Awarding scientific workers has been an essential mission of the Academy of sciences since the 18th century. The grande médaille created in 1997, is a distinction awarded annually, in rotation, in the relevant disciplines of each division of the Academy, to a French or foreign scientist who has contributed to the development of science in a decisive way, both through the originality of his/her personal research and by his/her international presence and the stimulating influence which he/she will have had through the creation of a true school of research. The work carried out will have concerned an important field of fundamental research and shed new light upon and brought about a greater understanding of the discipline in question. The Académie des sciences attributes approximately 30 important prizes and almost a hundred of other prizes. Each year, the Académie creates special commissions which group 10 to 20 of its Members. The absolute majority is required for each attribution.

As any scientific organization, the Académie des sciences runs various international activities stretching from the election of Foreign Associate Members to individual relations of Members with foreign colleagues. Among them, the Foreign Secretary has to implement those which involve the Académie as a whole or imply a commitment of the Board. They mainly concern:

  • bilateral or multilateral partnership with foreign academies
  • interaction with international scientific organizations
  • exchange programs for Members or French scientists
  • international prizes
  • issues linked to scientific international policies.

Partnership with foreign academies

The Académie des sciences has made formal agreements with many National Academies of Sciences. Their purpose is to stimulate contacts between Members of foreign academies and Members of the French Académie des sciences.

These partnerships include mutual visits of high-ranking delegations. They allow confronting the policies regarding, for instance, the impact of academies work on public and politicians, the methods used for promoting scientific education and attracting students towards scientific professions, the academy management rules and regulations.

These relations lead, most of time, to exchanges of reports and documents which contain useful information in these fields. They are also an opportunity to provide advices and helps to newly founded academies. The cooperation may include meetings and workshops where specific common scientific issues are debated.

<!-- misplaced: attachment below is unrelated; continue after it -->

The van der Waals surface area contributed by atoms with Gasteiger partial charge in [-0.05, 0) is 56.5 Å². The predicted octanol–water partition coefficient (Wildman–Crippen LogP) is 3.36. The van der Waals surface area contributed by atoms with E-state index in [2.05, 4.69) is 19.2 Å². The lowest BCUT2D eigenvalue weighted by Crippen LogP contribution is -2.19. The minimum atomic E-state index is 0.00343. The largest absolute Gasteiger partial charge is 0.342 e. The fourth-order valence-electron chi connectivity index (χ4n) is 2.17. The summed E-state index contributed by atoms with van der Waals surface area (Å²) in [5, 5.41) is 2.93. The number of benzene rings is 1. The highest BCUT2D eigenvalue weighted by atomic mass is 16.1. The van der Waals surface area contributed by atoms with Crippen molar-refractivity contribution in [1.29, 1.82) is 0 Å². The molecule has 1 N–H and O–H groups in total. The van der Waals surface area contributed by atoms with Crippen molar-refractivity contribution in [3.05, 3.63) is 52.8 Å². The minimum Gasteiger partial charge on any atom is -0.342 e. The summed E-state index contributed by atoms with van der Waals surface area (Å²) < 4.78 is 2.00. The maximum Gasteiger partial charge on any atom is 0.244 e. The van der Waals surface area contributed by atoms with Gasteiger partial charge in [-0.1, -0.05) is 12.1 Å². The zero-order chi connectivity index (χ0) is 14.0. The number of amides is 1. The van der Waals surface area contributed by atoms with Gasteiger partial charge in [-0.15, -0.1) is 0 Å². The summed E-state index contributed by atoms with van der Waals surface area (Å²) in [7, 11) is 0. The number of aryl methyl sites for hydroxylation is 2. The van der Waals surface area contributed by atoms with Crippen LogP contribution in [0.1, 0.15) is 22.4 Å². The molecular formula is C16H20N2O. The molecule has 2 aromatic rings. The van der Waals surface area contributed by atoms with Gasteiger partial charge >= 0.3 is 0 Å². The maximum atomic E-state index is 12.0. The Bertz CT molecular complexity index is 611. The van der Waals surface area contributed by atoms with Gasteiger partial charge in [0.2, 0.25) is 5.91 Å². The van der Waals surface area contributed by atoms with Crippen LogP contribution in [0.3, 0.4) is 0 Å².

Links of the Académie des sciences with developing countries have been recently strengthened by the creation of the Inter Academic Group for Development (GID). This group is mainly intended to coordinate the activities concerning countries of the Mediterranean basin. About 20 foreign academies and scientific organisms should be integrated in this network. More generally, discussions on development take place periodically in mini forums, following initiatives of an ad hoc committee (COPED) with a particular emphasis on health, nutrition and environment.

Interaction with international scientific organizations.

The Académie des sciences belongs to many international scientific organizations. Their expected efficiency is mainly based on the weight of their recommendations which is increased by the endorsement of the whole scientific community or at least of regional academies. Moreover, they further solidarity between the member countries and naturally lead to a mutual support.

Among them, the French Académie des sciences belongs to the Global Network of Academies of Sciences (IAP), a global network of the world's science academies, issuing statements on critical global matters. The Academies Network has very efficiently helped the Académie des sciences and its Department for Education to introduce a new method for teaching science in more than 30 countries. This project, called "La main à la pâte", aims at promoting a concrete method for teaching science to young children. In Europe, the "POLLEN" project is testing the method in 12 European countries with 30.000 pupils.